The other night, as I was giving my three-year-old his bath, my cell phone rang. I checked the number: it was uber-agent Janet Reid. Always happy to get an unexpected call from someone who might tell me my writing is going to sell, I ignored the three-year-old splashing water at me and answered the phone.
“Sean? It’s Janet.”
“Hi, how are you?”
“Good. Um, you may want to check your home phone, because your son just called me on my other line.”
I stood in the bathroom, looked down at my son as he drank a gallon of soapy water.
“Yes.” She laughed. “I saw your name, but when I picked up all I could hear was his delightful squealing.”
I continued to look down at my son. He threw bubbles at the wall and then dumped water on my foot.
“When was this?” I asked.
“About two seconds ago.”
Now I was really confused. My home phone had called her? And my son was on the other line? My parents were visiting, and either of them might have called Janet by mistake thinking the phone was the television remote, but neither of them is what I would call a “delightful squealer.” How had my son, sliding himself in circles around the tub, called Janet on the home phone?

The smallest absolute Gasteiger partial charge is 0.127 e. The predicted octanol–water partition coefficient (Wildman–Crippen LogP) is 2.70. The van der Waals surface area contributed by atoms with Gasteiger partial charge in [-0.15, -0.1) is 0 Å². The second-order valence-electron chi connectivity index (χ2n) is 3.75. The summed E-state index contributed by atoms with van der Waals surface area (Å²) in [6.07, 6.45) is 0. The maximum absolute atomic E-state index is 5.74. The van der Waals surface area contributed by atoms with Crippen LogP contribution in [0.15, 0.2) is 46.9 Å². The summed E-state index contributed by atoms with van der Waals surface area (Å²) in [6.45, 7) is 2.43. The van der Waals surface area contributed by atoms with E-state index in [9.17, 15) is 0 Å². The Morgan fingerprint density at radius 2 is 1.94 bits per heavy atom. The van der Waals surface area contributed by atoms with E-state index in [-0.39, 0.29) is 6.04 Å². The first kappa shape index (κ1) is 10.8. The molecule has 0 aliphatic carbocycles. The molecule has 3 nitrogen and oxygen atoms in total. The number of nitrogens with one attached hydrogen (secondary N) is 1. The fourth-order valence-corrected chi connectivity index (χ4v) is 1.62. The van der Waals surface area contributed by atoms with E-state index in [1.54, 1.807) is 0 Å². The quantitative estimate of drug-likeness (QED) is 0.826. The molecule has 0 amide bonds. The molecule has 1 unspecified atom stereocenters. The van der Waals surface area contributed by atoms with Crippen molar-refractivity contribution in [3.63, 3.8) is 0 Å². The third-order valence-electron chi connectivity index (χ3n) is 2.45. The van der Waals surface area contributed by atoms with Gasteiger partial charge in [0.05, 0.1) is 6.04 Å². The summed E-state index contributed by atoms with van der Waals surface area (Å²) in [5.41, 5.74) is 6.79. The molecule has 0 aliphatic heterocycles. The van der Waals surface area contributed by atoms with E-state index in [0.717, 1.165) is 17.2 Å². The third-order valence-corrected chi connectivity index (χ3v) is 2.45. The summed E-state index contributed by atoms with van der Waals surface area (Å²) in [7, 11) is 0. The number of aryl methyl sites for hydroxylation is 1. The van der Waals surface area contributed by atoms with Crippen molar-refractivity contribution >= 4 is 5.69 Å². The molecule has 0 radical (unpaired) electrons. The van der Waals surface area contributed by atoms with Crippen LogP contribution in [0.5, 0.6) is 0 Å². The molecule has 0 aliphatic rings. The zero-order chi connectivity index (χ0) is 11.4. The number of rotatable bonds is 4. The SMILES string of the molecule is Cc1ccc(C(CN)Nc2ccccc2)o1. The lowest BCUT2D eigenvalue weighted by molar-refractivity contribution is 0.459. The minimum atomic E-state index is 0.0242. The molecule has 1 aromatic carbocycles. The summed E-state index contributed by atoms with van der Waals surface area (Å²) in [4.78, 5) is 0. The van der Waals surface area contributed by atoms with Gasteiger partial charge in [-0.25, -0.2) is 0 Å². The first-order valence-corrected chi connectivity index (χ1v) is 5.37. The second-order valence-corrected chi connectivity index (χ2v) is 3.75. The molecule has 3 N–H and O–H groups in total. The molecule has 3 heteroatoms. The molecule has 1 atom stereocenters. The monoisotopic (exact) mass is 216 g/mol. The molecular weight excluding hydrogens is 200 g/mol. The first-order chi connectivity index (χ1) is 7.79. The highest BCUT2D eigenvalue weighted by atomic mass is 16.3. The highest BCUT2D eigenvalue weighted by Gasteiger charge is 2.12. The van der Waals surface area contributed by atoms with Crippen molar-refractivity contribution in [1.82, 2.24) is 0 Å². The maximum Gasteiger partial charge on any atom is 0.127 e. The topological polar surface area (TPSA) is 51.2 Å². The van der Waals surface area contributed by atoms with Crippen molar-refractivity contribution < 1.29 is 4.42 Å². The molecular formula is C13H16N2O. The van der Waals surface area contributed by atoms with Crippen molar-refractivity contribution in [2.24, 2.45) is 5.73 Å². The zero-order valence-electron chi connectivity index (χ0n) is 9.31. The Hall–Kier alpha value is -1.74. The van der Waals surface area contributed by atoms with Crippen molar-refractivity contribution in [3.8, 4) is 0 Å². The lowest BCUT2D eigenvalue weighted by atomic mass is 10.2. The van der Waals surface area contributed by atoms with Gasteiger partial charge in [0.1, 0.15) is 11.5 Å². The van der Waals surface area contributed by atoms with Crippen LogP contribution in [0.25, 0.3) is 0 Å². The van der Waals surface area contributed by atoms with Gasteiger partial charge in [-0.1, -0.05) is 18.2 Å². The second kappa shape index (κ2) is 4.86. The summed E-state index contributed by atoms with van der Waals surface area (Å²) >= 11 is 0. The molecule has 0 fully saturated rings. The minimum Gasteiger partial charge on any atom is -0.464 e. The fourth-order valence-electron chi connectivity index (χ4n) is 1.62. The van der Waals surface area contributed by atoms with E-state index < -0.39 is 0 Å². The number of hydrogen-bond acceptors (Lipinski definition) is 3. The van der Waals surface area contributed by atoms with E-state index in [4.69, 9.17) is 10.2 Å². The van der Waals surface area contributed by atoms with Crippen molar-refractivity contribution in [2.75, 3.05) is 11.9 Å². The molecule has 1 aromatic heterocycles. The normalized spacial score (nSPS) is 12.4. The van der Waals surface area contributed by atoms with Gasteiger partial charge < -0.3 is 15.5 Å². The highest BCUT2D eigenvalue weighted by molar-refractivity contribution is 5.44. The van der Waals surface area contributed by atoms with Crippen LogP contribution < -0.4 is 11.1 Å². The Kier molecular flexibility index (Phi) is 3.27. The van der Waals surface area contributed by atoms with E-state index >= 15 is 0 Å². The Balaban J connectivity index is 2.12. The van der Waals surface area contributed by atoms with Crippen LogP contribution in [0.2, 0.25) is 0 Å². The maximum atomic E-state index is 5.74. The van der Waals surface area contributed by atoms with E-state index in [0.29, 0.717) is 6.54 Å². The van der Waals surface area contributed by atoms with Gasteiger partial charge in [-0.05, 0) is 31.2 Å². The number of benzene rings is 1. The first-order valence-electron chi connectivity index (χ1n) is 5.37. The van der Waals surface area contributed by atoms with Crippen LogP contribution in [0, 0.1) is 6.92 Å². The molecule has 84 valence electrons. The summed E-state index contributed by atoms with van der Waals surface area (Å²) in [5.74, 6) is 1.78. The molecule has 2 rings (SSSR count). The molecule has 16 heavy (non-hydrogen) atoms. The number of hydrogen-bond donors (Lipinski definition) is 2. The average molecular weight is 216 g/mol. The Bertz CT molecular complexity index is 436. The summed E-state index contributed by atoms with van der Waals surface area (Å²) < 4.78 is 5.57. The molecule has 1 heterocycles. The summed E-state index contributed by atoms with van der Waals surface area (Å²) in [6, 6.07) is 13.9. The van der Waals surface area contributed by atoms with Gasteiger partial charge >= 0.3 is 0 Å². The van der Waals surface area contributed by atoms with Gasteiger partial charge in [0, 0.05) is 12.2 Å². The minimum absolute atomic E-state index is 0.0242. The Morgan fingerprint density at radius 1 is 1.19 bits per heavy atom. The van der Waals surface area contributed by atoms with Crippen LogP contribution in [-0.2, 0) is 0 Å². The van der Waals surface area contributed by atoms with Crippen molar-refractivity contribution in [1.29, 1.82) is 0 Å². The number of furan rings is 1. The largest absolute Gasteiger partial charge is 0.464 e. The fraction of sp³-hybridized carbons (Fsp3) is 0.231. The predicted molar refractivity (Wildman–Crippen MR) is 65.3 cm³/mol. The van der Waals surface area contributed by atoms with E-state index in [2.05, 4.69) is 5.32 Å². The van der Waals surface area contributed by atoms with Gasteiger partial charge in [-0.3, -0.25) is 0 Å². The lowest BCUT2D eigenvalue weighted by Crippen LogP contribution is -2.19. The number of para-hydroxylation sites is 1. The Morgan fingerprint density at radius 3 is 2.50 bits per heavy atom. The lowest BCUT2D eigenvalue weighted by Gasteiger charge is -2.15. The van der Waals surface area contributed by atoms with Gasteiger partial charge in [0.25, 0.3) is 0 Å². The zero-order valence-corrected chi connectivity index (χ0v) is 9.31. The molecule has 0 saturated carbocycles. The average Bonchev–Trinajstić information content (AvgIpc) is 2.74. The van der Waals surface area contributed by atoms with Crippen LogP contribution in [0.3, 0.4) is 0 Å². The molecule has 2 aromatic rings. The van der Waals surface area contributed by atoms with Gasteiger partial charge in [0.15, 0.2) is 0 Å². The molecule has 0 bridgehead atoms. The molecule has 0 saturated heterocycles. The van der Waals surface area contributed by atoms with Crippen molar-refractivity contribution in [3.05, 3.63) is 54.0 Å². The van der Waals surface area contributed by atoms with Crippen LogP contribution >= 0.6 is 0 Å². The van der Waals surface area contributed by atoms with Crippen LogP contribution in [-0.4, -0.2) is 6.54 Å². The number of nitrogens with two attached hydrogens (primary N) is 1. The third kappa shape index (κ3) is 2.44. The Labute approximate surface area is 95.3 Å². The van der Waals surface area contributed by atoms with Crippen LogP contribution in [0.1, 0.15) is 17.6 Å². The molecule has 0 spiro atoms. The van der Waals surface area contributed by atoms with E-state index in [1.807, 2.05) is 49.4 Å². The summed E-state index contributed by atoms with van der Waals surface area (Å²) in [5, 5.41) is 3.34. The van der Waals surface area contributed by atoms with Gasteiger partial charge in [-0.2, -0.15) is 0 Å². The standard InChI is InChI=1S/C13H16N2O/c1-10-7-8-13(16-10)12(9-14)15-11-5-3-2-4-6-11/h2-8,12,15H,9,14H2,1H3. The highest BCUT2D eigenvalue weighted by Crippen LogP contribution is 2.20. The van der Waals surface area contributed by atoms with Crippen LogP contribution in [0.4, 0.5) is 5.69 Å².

The answer was obvious: Janet is insane.
“Oh, okay, ha ha. Thanks, Janet. Sorry about that.”
“No problem. He’s adorable. Talk to you soon.”
We hung up. I knelt on the floor and wondered what to do about the fact that an insane woman represents my writing. My writing is insane enough without having to worry about it and my advocate both being certifiable. My son watched bubbles rise from his lips. A result of the soapy water, no doubt.
I still held my phone in my hand. I realized its keypad wasn’t locked. I stopped myself from turning it off, and checked the outgoing call history instead. The last call was…
Five minutes ago. To Janet Reid.
The keypad unlocked, the phone in my pocket, pressed against keys and change, buttons pressed at random, and it had called Janet. What she had heard was my son in the tub. His delightful squeals had been about drinking soap, belching bubbles, dousing my foot. My phone, in my pants pocket, had called my agent.
The dream for a pantsless society lives on.